Bishop Edward Daly: Bloody Sunday priest dies
The retired Catholic Bishop of Derry, Dr Edward Daly, whose photograph became the iconic image of Bloody Sunday in 1972, has died aged 82.
He had been ill in hospital and died in the early hours of Monday morning.
Tributes have been pouring in for the bishop, who was from Ballyshannon, County Donegal.
The image of the then Fr Daly waving a handkerchief over one of the Bloody Sunday victims, was one of the most enduring images of the Troubles.
He was then a 39-year-old curate at St Eugene's Cathedral in Londonderry having been a priest in the city since June 1962.
He was appointed Bishop of Derry in 1974.
He was forced into full retirement in 1994 after he suffered a stroke but he continued in the role of chaplain to Derry's Foyle Hospice until February, 2016.
Bishop Daly made headlines in 2011 when he said there needed to be a place in the modern Catholic Church for married priests.
He addressed the controversial issue in his book about his life in the Church, A Troubled See.
Allowing clergymen to marry would ease the church's problems, he said.
The bishop received the Freedom of the City of Derry in 2015.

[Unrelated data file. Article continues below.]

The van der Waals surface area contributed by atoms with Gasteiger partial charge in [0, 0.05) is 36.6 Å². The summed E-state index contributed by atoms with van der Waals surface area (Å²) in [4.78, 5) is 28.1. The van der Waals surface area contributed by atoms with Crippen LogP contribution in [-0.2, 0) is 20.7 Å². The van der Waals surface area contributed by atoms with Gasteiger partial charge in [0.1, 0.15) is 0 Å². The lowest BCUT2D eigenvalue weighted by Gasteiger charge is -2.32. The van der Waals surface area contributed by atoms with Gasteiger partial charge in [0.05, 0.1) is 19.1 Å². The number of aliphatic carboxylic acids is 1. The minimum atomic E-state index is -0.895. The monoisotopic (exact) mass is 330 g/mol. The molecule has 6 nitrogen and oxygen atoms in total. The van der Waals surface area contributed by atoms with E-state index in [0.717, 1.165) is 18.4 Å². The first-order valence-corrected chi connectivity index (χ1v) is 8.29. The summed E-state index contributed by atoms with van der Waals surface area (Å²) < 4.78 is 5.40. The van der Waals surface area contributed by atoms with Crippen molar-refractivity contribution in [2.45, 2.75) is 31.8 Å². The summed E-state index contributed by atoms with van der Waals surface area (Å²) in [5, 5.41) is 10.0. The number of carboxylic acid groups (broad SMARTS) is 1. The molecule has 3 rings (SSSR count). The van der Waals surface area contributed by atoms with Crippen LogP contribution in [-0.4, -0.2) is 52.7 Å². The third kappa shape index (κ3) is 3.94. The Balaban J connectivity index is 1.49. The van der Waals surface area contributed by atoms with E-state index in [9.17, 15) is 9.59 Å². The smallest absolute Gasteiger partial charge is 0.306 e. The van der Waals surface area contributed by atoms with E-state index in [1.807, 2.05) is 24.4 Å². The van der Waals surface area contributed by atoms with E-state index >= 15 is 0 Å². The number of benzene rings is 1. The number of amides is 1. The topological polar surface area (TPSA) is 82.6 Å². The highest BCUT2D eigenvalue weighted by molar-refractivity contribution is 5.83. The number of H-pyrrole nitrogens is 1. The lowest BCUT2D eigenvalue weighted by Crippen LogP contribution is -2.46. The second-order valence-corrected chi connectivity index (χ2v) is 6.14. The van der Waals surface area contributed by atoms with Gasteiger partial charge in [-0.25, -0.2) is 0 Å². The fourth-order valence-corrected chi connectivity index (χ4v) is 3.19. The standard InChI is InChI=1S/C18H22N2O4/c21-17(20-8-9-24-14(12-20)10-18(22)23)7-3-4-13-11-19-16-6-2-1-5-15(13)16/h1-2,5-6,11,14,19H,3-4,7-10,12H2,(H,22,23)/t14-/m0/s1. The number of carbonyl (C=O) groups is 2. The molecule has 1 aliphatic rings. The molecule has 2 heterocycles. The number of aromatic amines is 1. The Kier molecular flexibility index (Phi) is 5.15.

Bishop Daly was "an iconic figure in the civic and church life of Ireland", said Archbishop Eamon Martin of Armagh, the Catholic primate of Ireland.
"As the bishop who ordained me to the priesthood in 1987, I had huge admiration for Bishop Edward," said the archbishop.
"I shall always be grateful for his pastoral guidance, kindness and support."
"Bishop Edward will be remembered as a fearless peace-builder - as exemplified by his courage on Bloody Sunday in Derry - and as a holy and humble faith leader.
"Bishop Edward's bravery was also apparent in his lived conviction that violence from any side during the Troubles was futile and could never be morally justified."
Bishop Donal McKeown of Derry said: "Bishop Daly served, without any concern for himself, throughout the traumatic years of the Troubles, finding his ministry shaped by the experience of witnessing violence and its effects.
"Through this dreadful period he always strove to preach the Gospel of the peace of Christ."
Deputy First Minister Martin McGuinness said Bishop Daly was "a constant right throughout the course of the last 40 odd years in the city through the good times and bad".
"Bishop Daly was inherently a shy person, he was not someone who sought the headlines, but he was propelled into the headlines because of Bloody Sunday, as he tried to help Jackie Duddy, for that iconic image," said the Sinn Fein MLA.
"He was a bishop and priest who was very in tune with the local community."
Mr McGuinness said Bishop Daly was always very critical of the IRA and "anyone that was involved in the conflict".
Pat Hume, the wife of former SDLP leader John Hume, said Bishop Daly had been an "immense source of strength" to her family.
"He was such a wonderful communicator," she told the BBC's Evening Extra programme.
"He could communicate and let a person feel so, so special and let them feel he had time for them, even though he was an extremely busy man.
"He always gave that impression that he had time for people."